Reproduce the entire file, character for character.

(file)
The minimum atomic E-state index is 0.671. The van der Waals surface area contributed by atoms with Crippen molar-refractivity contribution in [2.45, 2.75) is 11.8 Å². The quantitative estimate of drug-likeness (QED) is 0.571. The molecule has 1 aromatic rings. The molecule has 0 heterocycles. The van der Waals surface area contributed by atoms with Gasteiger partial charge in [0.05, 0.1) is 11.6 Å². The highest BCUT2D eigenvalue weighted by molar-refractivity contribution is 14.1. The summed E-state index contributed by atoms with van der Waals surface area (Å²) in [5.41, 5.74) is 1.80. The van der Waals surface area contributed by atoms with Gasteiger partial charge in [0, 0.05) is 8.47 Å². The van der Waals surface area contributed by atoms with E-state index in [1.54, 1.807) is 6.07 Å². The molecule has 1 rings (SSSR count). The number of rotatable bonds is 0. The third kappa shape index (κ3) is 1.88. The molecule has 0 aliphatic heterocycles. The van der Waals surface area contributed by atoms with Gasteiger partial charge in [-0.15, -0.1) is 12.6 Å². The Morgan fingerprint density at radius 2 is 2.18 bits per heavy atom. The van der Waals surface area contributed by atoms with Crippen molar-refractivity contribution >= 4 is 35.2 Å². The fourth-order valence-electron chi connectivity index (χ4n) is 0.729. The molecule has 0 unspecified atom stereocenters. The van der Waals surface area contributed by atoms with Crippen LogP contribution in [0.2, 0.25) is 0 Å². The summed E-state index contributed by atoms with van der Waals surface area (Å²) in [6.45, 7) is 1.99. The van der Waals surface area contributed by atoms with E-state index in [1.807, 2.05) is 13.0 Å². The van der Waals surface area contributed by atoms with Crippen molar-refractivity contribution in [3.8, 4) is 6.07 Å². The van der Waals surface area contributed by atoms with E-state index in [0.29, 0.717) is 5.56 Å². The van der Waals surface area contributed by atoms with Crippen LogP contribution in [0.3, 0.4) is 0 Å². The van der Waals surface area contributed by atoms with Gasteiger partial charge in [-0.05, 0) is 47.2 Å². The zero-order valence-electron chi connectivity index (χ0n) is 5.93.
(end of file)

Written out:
The minimum atomic E-state index is 0.671. The van der Waals surface area contributed by atoms with Crippen molar-refractivity contribution in [2.45, 2.75) is 11.8 Å². The quantitative estimate of drug-likeness (QED) is 0.571. The molecule has 1 aromatic rings. The molecule has 0 heterocycles. The van der Waals surface area contributed by atoms with Gasteiger partial charge in [0.05, 0.1) is 11.6 Å². The highest BCUT2D eigenvalue weighted by molar-refractivity contribution is 14.1. The summed E-state index contributed by atoms with van der Waals surface area (Å²) in [5.41, 5.74) is 1.80. The van der Waals surface area contributed by atoms with Gasteiger partial charge in [0, 0.05) is 8.47 Å². The van der Waals surface area contributed by atoms with E-state index in [1.54, 1.807) is 6.07 Å². The molecule has 1 rings (SSSR count). The number of rotatable bonds is 0. The third kappa shape index (κ3) is 1.88. The molecule has 0 aliphatic heterocycles. The van der Waals surface area contributed by atoms with Gasteiger partial charge in [-0.15, -0.1) is 12.6 Å². The Morgan fingerprint density at radius 2 is 2.18 bits per heavy atom. The van der Waals surface area contributed by atoms with Crippen molar-refractivity contribution >= 4 is 35.2 Å². The fourth-order valence-electron chi connectivity index (χ4n) is 0.729. The molecule has 0 unspecified atom stereocenters. The van der Waals surface area contributed by atoms with Crippen LogP contribution in [0.2, 0.25) is 0 Å². The summed E-state index contributed by atoms with van der Waals surface area (Å²) in [6.45, 7) is 1.99. The van der Waals surface area contributed by atoms with E-state index in [1.807, 2.05) is 13.0 Å². The van der Waals surface area contributed by atoms with Crippen molar-refractivity contribution in [3.8, 4) is 6.07 Å². The van der Waals surface area contributed by atoms with E-state index in [0.29, 0.717) is 5.56 Å². The van der Waals surface area contributed by atoms with Crippen LogP contribution in [0.3, 0.4) is 0 Å². The van der Waals surface area contributed by atoms with Gasteiger partial charge in [-0.05, 0) is 47.2 Å². The zero-order valence-electron chi connectivity index (χ0n) is 5.93.